But most bacteria reside only in the colon (which has a volume of 0.4 litres), Milo and colleagues point out — and measurements suggest that there are fewer bacteria in stool samples than Luckey thought.
Putting together these kinds of calculations, the researchers produce a ratio for microbial to human cells for the average man of 1.3:1, with a wide uncertainty. Milo declined to comment on the paper, because it is in review at a scientific journal.
“It is good that we all now have a better estimate to quote,” says Peer Bork, a bioinformatician at the European Molecular Biology Laboratory in Heidelberg, Germany, who works on the human and other complex microbiomes. “But I don’t think it will actually have any biological significance.”
Usually, vomiting is harmless, but it can be a sign of a more serious illness. Some examples of serious conditions that may result in nausea or vomiting include concussions, meningitis (infection of the membrane linings of the brain), intestinal blockage, appendicitis, and brain tumors.
Another concern is dehydration. Adults have a lower risk of becoming dehydrated, because they can usually detect the symptoms of dehydration (such as increased thirst and dry lips or mouth). But young children have a greater risk of becoming dehydrated, especially if they also have diarrhea, because they often are unable to communicate symptoms of dehydration. Adults caring for sick children need to be aware of these visible signs of dehydration: dry lips and mouth, sunken eyes, and rapid breathing or pulse. In infants, also watch for decreased urination and a sunken fontanelle (soft spot on top of the baby's head).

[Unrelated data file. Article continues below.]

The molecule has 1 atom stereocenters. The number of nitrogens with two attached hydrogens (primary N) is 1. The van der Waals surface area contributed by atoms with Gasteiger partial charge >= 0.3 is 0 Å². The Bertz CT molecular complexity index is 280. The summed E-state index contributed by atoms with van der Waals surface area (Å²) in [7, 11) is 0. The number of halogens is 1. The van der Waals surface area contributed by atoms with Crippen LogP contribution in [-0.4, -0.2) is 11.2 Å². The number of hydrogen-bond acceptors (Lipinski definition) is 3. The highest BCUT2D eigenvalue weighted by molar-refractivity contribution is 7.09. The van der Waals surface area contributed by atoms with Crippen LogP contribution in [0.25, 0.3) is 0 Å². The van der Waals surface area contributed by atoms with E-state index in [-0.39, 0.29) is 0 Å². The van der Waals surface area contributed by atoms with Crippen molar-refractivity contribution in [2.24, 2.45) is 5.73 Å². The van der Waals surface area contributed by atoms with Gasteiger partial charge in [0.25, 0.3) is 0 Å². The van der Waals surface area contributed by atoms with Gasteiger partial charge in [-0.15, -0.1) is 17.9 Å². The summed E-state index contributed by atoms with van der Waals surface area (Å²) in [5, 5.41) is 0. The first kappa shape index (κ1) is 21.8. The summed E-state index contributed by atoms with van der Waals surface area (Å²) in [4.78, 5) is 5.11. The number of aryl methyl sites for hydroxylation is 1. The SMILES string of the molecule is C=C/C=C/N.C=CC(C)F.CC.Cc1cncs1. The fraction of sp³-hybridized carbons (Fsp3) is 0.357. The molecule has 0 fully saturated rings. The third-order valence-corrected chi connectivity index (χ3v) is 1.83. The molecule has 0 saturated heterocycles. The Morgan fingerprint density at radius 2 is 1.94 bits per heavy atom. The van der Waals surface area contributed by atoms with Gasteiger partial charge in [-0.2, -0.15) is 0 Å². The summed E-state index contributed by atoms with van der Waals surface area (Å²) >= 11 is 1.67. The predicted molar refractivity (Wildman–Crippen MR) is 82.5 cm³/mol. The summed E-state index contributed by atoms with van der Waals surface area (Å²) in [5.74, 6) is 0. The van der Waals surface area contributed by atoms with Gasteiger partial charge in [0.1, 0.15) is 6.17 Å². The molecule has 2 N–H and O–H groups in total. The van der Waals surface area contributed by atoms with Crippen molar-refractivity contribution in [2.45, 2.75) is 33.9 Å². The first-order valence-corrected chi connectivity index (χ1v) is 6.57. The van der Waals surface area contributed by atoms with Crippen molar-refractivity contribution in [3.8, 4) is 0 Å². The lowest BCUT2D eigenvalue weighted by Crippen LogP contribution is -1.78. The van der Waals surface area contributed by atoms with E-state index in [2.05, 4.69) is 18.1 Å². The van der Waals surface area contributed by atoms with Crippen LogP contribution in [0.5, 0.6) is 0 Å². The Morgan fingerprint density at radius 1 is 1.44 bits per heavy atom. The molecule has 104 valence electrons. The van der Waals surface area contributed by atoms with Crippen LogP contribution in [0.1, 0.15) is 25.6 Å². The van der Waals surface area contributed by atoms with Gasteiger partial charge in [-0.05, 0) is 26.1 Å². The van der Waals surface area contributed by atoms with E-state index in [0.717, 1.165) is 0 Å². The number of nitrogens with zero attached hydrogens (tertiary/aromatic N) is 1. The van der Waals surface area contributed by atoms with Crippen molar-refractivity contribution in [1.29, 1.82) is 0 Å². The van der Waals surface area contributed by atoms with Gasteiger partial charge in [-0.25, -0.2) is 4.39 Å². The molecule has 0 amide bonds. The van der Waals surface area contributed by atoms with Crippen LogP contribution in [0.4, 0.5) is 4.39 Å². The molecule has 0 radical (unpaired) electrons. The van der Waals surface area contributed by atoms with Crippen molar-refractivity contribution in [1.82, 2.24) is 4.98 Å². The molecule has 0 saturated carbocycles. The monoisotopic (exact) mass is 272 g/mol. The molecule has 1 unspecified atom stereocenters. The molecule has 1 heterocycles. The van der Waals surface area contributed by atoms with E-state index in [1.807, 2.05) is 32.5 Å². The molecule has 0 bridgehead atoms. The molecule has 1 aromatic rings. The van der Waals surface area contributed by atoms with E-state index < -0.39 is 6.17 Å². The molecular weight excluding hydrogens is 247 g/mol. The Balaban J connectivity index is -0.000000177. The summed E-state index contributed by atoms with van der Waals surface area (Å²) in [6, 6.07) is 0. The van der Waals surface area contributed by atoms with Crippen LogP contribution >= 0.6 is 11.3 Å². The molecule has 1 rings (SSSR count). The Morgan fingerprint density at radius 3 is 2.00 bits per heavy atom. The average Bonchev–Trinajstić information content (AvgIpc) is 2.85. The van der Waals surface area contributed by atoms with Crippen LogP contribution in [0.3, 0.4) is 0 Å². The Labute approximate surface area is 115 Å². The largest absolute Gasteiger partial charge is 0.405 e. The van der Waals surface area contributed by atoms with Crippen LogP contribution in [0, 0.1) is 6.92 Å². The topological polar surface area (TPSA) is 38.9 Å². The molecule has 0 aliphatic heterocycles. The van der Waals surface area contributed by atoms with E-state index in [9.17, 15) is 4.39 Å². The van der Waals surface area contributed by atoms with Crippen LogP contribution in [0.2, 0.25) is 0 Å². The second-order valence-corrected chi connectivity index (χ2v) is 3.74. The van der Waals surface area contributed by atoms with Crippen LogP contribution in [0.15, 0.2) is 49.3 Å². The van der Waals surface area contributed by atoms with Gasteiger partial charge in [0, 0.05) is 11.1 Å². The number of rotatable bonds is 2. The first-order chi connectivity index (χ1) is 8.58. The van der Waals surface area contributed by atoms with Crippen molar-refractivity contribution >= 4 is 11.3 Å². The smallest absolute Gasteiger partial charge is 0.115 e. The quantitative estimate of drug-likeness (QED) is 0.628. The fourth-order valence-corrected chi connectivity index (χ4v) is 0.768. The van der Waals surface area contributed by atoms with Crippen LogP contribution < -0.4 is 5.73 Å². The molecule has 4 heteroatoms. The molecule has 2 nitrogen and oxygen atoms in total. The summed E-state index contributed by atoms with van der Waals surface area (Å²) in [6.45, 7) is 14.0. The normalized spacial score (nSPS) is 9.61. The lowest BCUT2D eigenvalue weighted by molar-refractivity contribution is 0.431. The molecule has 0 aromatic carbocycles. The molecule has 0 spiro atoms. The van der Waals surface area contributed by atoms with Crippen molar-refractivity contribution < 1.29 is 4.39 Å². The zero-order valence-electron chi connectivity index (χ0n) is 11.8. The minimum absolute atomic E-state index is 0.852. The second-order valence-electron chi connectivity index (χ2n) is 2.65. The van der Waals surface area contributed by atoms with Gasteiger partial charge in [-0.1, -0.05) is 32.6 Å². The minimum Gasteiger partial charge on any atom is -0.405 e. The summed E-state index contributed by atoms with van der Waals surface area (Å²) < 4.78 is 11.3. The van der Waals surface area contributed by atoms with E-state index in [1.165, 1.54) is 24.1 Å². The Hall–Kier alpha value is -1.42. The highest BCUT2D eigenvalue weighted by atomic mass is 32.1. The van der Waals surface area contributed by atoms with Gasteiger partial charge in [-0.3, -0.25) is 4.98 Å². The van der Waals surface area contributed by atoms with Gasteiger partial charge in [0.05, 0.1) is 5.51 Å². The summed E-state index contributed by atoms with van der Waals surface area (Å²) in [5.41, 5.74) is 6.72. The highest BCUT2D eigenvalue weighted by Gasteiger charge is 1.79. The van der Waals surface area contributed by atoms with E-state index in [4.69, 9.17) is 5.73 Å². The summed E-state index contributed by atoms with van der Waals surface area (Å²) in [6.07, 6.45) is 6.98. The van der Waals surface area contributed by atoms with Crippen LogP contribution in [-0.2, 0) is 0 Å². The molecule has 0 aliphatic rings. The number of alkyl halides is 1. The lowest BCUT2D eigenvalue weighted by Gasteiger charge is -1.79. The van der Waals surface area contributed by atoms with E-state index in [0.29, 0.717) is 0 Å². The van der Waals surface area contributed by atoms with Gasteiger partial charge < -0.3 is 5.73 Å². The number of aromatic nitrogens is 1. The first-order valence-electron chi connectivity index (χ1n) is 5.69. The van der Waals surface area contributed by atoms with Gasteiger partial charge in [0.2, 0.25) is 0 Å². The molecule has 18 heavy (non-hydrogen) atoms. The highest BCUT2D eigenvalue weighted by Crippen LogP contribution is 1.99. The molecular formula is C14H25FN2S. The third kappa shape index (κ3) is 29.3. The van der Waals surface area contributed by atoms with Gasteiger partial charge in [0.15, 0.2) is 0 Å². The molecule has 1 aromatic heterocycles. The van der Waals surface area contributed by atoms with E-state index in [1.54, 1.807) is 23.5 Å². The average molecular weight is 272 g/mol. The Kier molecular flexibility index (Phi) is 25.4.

Recurrent vomiting in pregnancy can lead to a serious condition called hyperemesis gravidarum in which the mother may develop fluid and mineral imbalances that can endanger her life or that of her unborn child.
Rarely, excessive vomiting can tear the lining of the esophagus, also known as a Mallory-Weiss tear. If the esophagus is ruptured, this is called Boerhaave's syndrome, and is a medical emergency.
When to Call the Doctor About Nausea and Vomiting
Call a doctor about nausea and vomiting:
You should seek immediate medical care if any of the following situations occur with vomiting:
Pus is a fluid that had filtered from the circulatory system into an area of inflammation caused by an infection; an exudate.
What causes a pus accumulation?
The presence of pus is the result of our body's natural immune system responding to an infection, usually caused by bacteria or fungi. When the body detects an infection, our immune system immediately reacts to get rid of it and limit the damage.
Leukocytes (white blood cells), which are produced in the marrow of bones, attack the organism that are causing the infection. Neutrophils, a type of leukocyte, have the specific task of attacking harmful fungi or bacteria.